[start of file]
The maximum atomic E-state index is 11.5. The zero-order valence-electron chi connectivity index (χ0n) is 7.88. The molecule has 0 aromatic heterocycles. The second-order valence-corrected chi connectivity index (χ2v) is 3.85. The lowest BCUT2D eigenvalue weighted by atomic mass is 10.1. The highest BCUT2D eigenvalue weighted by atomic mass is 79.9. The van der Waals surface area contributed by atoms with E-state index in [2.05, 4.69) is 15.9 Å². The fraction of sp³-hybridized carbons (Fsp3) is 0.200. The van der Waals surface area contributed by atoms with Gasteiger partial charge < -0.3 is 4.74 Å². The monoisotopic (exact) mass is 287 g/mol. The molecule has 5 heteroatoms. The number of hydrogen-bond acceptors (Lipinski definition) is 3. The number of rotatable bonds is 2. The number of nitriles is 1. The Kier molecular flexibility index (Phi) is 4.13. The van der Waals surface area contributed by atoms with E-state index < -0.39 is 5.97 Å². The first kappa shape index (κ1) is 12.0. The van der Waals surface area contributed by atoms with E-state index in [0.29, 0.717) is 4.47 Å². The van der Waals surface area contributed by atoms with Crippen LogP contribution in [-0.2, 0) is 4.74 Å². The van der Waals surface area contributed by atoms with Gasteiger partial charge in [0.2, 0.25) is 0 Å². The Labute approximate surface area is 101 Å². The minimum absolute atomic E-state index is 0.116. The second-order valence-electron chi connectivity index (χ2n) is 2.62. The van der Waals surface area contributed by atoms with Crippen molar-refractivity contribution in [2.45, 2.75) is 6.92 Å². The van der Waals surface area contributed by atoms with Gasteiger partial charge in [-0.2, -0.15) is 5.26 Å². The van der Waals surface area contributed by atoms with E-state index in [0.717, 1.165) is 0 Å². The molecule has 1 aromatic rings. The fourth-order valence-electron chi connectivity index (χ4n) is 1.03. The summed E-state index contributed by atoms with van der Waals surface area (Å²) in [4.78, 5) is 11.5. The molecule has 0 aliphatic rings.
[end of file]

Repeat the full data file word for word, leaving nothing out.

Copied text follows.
The maximum atomic E-state index is 11.5. The zero-order valence-electron chi connectivity index (χ0n) is 7.88. The molecule has 0 aromatic heterocycles. The second-order valence-corrected chi connectivity index (χ2v) is 3.85. The lowest BCUT2D eigenvalue weighted by atomic mass is 10.1. The highest BCUT2D eigenvalue weighted by atomic mass is 79.9. The van der Waals surface area contributed by atoms with E-state index in [2.05, 4.69) is 15.9 Å². The fraction of sp³-hybridized carbons (Fsp3) is 0.200. The van der Waals surface area contributed by atoms with Gasteiger partial charge < -0.3 is 4.74 Å². The monoisotopic (exact) mass is 287 g/mol. The molecule has 5 heteroatoms. The number of hydrogen-bond acceptors (Lipinski definition) is 3. The number of rotatable bonds is 2. The number of nitriles is 1. The Kier molecular flexibility index (Phi) is 4.13. The van der Waals surface area contributed by atoms with E-state index < -0.39 is 5.97 Å². The first kappa shape index (κ1) is 12.0. The van der Waals surface area contributed by atoms with E-state index in [0.29, 0.717) is 4.47 Å². The van der Waals surface area contributed by atoms with Crippen LogP contribution in [-0.2, 0) is 4.74 Å². The van der Waals surface area contributed by atoms with Gasteiger partial charge in [0.2, 0.25) is 0 Å². The Labute approximate surface area is 101 Å². The minimum absolute atomic E-state index is 0.116. The second-order valence-electron chi connectivity index (χ2n) is 2.62. The van der Waals surface area contributed by atoms with Crippen molar-refractivity contribution in [2.45, 2.75) is 6.92 Å². The van der Waals surface area contributed by atoms with Gasteiger partial charge in [-0.2, -0.15) is 5.26 Å². The van der Waals surface area contributed by atoms with E-state index in [0.717, 1.165) is 0 Å². The molecule has 1 aromatic rings. The fourth-order valence-electron chi connectivity index (χ4n) is 1.03. The summed E-state index contributed by atoms with van der Waals surface area (Å²) in [4.78, 5) is 11.5. The molecule has 0 aliphatic rings.